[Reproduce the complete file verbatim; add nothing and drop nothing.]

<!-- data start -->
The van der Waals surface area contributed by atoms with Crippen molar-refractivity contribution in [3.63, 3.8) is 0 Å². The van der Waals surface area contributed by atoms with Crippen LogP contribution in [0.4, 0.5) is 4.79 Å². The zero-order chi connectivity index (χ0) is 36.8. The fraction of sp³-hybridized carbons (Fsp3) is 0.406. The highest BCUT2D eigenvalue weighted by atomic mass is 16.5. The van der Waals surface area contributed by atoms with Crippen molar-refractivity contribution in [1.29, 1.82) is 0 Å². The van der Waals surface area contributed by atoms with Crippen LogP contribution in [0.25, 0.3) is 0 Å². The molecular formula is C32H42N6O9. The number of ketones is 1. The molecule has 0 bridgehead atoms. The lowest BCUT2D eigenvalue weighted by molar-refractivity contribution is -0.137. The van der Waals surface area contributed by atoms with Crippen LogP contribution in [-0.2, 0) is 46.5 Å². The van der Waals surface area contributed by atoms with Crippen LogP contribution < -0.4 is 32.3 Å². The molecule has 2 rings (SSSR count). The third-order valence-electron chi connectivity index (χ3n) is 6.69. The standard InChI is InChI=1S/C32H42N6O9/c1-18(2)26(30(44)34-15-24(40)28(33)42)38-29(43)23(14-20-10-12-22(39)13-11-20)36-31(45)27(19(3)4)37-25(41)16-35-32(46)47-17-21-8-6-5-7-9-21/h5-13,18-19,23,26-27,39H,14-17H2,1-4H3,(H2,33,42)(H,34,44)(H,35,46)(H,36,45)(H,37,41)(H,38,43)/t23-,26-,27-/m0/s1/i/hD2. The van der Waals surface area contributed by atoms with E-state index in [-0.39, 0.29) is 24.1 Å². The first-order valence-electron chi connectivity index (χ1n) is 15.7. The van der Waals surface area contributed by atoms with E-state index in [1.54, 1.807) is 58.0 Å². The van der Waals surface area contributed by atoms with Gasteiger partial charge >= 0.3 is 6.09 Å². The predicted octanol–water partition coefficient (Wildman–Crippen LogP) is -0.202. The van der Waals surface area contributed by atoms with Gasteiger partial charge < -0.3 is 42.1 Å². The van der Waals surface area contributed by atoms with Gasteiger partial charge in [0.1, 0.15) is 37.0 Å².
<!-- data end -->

The van der Waals surface area contributed by atoms with Crippen molar-refractivity contribution in [3.63, 3.8) is 0 Å². The van der Waals surface area contributed by atoms with Crippen LogP contribution in [0.4, 0.5) is 4.79 Å². The zero-order chi connectivity index (χ0) is 36.8. The fraction of sp³-hybridized carbons (Fsp3) is 0.406. The highest BCUT2D eigenvalue weighted by atomic mass is 16.5. The van der Waals surface area contributed by atoms with Crippen molar-refractivity contribution in [1.29, 1.82) is 0 Å². The van der Waals surface area contributed by atoms with Crippen LogP contribution in [0.25, 0.3) is 0 Å². The molecular formula is C32H42N6O9. The number of ketones is 1. The molecule has 0 bridgehead atoms. The lowest BCUT2D eigenvalue weighted by molar-refractivity contribution is -0.137. The van der Waals surface area contributed by atoms with Crippen LogP contribution in [-0.2, 0) is 46.5 Å². The van der Waals surface area contributed by atoms with Crippen LogP contribution < -0.4 is 32.3 Å². The molecule has 2 rings (SSSR count). The third-order valence-electron chi connectivity index (χ3n) is 6.69. The standard InChI is InChI=1S/C32H42N6O9/c1-18(2)26(30(44)34-15-24(40)28(33)42)38-29(43)23(14-20-10-12-22(39)13-11-20)36-31(45)27(19(3)4)37-25(41)16-35-32(46)47-17-21-8-6-5-7-9-21/h5-13,18-19,23,26-27,39H,14-17H2,1-4H3,(H2,33,42)(H,34,44)(H,35,46)(H,36,45)(H,37,41)(H,38,43)/t23-,26-,27-/m0/s1/i/hD2. The van der Waals surface area contributed by atoms with E-state index in [-0.39, 0.29) is 24.1 Å². The first-order valence-electron chi connectivity index (χ1n) is 15.7. The van der Waals surface area contributed by atoms with E-state index in [1.54, 1.807) is 58.0 Å². The van der Waals surface area contributed by atoms with Gasteiger partial charge >= 0.3 is 6.09 Å². The predicted octanol–water partition coefficient (Wildman–Crippen LogP) is -0.202. The van der Waals surface area contributed by atoms with Gasteiger partial charge < -0.3 is 42.1 Å². The van der Waals surface area contributed by atoms with Gasteiger partial charge in [0.1, 0.15) is 37.0 Å².